Also noteworthy is Carlos Schwabe’s watercolour Medusa (1895), with its feline eyes and that characteristic wide-mouthed look of horror.

Jacek Malczewski (1854–1929), Medusa (1900), oil on canvas, 48 × 63 cm, Lviv National Art Gallery, Lviv, The Ukraine. Wikimedia Commons.

The great Polish artist Jacek Malczewski made Medusa a recurrent theme in his work. Here I show his Medusa (1900), above, in which the snakes adorning her hair curl and sweep in symmetry, amid more natural locks. In his painting below, he pairs his sculptor friend with the Gorgon in this Portrait of Tadeusz Błotnicki with Medusa (1902).

Jacek Malczewski (1854–1929), Portrait of Tadeusz Błotnicki with Medusa (1902), oil on oak, 46 x 37.5 cm, Muzeum Narodowe w Warszawie, Warsaw, Poland. Wikimedia Commons.
Baldassare Peruzzi (1481–1537), Perseus and Pegasus (1510-11), fresco, dimensions not known, Sala delle Prospettive, Villa Farnesina, Rome. Wikimedia Commons.

Although Baldassare Peruzzi must have been very familiar with the story, his fresco in the Sala delle Prospettive of the Villa Farnesina in Rome takes a very liberal approach. Perhaps to simplify his composition and make the action more direct, Perseus does not view Medusa via her reflection in his shield, but in Perseus and Pegasus (1510-11) the hero looks straight at his victim. The white head of Pegasus, at the far right, was born from the blood spilt when Medusa was beheaded, so is later in time than the events at the left.

Eugène Romain Thirion (1839–1910), Perseus Victorious Over Medusa (1867), oil, dimensions not known, Private collection. Wikimedia Commons.

Eugène Romain Thirion’s Perseus Victorious Over Medusa (1867) keeps to convention, with the hero holding Medusa’s head aloft, and facing away from him, in triumph. He shows Pegasus behind, but not Chrysaor, who is in general omitted from these paintings, and indeed from some verbal accounts.

As with the rest of the story of Perseus, it is Edward Burne-Jones who provides the most complete and explicit account, in his studies for his Perseus series.

Edward Burne-Jones (1833–1898), The Perseus Series: The Finding of Medusa (1882), bodycolour, 152.5 × 137.7 cm, Southampton City Art Gallery, Southampton, England. Wikimedia Commons.

The fourth painting in the series, The Finding of Medusa (1882), progressed no further than the unfinished bodycolour study above. It shows Perseus, wearing the helmet of Hades for invisibility, brandishing his adamantine sword, and viewing the scene in his mirror, in the Gorgons’ cave. Medusa, her hair yet to be detailed into snakes, is stood with a fearsome expression, while her two immortal sisters are scrunched together under their wings.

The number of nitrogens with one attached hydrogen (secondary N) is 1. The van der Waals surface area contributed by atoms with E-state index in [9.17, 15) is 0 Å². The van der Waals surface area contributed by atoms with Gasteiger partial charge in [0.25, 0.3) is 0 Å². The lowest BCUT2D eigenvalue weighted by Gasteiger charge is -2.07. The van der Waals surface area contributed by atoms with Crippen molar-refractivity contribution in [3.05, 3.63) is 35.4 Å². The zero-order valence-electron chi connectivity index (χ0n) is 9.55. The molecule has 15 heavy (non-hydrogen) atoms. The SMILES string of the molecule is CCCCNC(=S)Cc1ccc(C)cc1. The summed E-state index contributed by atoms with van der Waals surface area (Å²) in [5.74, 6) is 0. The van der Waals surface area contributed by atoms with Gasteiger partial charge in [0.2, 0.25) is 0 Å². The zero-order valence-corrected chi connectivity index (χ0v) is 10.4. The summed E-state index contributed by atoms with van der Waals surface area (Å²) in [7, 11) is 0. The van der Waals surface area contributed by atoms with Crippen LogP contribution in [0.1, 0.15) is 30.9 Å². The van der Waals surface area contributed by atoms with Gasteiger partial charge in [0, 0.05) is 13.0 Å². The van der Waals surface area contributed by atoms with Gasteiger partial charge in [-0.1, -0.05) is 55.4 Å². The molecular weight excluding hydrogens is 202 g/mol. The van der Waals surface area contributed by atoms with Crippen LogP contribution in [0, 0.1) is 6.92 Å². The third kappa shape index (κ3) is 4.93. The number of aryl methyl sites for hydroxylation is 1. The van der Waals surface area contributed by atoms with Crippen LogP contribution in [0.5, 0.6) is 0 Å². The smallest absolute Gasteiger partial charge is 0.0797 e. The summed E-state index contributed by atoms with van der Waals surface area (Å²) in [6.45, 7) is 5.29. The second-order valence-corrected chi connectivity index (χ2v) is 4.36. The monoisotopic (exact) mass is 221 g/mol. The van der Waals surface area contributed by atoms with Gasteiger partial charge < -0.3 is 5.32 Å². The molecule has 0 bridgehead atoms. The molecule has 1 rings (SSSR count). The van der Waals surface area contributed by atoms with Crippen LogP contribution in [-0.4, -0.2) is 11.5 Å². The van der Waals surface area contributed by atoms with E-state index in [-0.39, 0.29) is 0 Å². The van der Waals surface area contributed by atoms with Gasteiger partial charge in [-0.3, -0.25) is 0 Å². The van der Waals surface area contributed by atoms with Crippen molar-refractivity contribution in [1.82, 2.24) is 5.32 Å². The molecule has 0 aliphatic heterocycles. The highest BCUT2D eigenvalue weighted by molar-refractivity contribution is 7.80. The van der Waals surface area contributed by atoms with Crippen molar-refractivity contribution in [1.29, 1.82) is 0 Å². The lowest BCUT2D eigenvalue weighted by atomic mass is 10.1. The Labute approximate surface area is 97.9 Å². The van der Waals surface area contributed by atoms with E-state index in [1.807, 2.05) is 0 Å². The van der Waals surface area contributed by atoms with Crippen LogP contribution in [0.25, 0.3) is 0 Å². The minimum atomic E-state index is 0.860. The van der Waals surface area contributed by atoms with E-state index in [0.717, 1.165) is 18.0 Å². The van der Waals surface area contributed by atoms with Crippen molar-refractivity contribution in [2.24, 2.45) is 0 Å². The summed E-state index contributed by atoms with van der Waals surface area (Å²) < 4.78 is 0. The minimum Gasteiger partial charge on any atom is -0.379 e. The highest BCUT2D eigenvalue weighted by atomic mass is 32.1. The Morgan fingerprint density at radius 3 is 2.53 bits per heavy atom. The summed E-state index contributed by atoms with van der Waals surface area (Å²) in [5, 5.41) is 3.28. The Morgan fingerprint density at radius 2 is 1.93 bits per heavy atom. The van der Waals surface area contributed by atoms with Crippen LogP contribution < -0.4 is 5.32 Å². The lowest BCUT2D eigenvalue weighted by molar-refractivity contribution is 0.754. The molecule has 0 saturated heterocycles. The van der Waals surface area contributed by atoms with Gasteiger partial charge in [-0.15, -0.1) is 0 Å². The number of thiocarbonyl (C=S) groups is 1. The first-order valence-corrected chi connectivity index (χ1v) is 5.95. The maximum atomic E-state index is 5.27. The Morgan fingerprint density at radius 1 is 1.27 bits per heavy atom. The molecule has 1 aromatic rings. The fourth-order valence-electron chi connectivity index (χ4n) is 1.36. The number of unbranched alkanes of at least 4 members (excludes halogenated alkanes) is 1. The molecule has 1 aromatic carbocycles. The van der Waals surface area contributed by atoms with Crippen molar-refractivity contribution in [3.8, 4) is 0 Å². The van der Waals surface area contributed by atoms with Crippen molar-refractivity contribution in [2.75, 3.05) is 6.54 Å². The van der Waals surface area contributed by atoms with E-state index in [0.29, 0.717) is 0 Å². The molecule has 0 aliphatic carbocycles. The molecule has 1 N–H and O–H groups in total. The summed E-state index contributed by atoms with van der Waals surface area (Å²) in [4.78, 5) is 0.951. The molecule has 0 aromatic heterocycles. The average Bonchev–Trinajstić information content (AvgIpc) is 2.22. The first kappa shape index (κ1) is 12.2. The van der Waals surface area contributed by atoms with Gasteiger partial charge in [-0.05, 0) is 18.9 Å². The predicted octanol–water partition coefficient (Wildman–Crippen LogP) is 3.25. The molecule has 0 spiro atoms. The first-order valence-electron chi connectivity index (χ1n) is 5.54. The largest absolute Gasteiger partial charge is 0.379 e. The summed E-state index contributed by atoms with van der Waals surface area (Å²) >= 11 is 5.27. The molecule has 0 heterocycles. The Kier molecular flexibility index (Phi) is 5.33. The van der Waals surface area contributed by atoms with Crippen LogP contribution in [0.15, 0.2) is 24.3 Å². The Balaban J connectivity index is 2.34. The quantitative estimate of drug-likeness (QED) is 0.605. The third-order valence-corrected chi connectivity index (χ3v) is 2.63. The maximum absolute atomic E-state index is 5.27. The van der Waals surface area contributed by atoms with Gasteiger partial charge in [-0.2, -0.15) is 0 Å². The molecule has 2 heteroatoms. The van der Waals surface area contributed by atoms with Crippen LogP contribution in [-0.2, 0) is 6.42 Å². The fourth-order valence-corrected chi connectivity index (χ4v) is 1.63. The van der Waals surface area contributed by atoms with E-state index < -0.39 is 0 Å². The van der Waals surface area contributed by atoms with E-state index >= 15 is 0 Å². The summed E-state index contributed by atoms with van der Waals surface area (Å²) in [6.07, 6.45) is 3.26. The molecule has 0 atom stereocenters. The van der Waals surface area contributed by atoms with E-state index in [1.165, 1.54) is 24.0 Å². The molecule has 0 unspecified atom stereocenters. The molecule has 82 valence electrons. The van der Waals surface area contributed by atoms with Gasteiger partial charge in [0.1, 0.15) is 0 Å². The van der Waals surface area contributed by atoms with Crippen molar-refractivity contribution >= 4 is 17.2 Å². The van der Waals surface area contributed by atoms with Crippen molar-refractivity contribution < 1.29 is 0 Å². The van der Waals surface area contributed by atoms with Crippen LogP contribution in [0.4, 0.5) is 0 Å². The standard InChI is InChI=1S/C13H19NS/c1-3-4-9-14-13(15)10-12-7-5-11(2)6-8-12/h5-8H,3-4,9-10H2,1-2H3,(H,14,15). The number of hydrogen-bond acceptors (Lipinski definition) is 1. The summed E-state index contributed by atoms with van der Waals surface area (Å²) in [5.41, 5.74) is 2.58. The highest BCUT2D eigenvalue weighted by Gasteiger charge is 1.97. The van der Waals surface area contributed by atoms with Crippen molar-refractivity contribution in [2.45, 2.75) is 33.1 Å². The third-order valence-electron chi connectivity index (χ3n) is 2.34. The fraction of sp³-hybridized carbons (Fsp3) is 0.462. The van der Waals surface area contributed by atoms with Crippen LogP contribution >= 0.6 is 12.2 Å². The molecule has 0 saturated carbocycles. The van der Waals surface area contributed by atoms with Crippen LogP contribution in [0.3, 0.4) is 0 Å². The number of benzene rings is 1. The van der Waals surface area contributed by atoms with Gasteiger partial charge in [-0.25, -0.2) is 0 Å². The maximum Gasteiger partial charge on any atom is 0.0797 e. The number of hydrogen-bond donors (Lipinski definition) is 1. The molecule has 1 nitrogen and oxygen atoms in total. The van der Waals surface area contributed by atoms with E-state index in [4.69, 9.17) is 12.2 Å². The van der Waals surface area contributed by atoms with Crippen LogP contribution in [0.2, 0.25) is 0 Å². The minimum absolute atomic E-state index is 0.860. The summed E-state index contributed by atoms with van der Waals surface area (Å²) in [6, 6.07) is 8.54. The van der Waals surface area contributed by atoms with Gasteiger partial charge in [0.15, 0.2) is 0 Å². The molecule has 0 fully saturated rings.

Edward Burne-Jones (1833–1898), The Perseus Series: The Death of Medusa I (1882), bodycolour, 124.5 × 116.9 cm, Southampton City Art Gallery, Southampton, England. Wikimedia Commons.

The fifth in the series, The Death of Medusa I (1882), was completed in bodycolour study but not in the final version in oils. Perseus has just cut Medusa’s head off, and holds it aloft with his left hand, at the far right edge of the painting. The adamantine sword is still in his right hand, and the kibisis is slung around his neck. Emerging from the severed neck, as if in collage, are Pegasus and Chrysaor, the latter shown as the associated person and without his characteristic curved golden sword. Three of the serpents from Medusa’s head have detached and fallen to the ground.

Edward Burne-Jones (1833–1898), The Perseus Series: The Death of Medusa II (1881-2), bodycolour, 152.5 × 136.5 cm, Southampton City Art Gallery, Southampton, England. Wikimedia Commons.

The sixth in the series, The Death of Medusa II (1881-2), completes the story of Medusa, as Perseus flees from the Gorgons. The headless body of Medusa is left on the ground, and her sisters fly around searching for her assailant. Perseus wears the helmet of Hades to maintain his invisibility, and is flying away with his winged sandals, while inserting Medusa’s head in the kibisis. This too was never realised in a final version painted in oils.

Medusa and her death at the hands of Perseus have not only proved very popular with artists, but have inspired some superb paintings, right up to modern times. The image of Medusa’s snake-filled hair has extended even greater, and is one of the great visual tropes in Western art. And I think Perseus’ story must be one of the best wedding speeches ever.

The English translation of Ovid above is taken from Ovid. Metamorphoses. Tr. Brookes More. Boston. Cornhill Publishing Co. 1922, at Perseus. I am very grateful to Perseus at Tufts for this.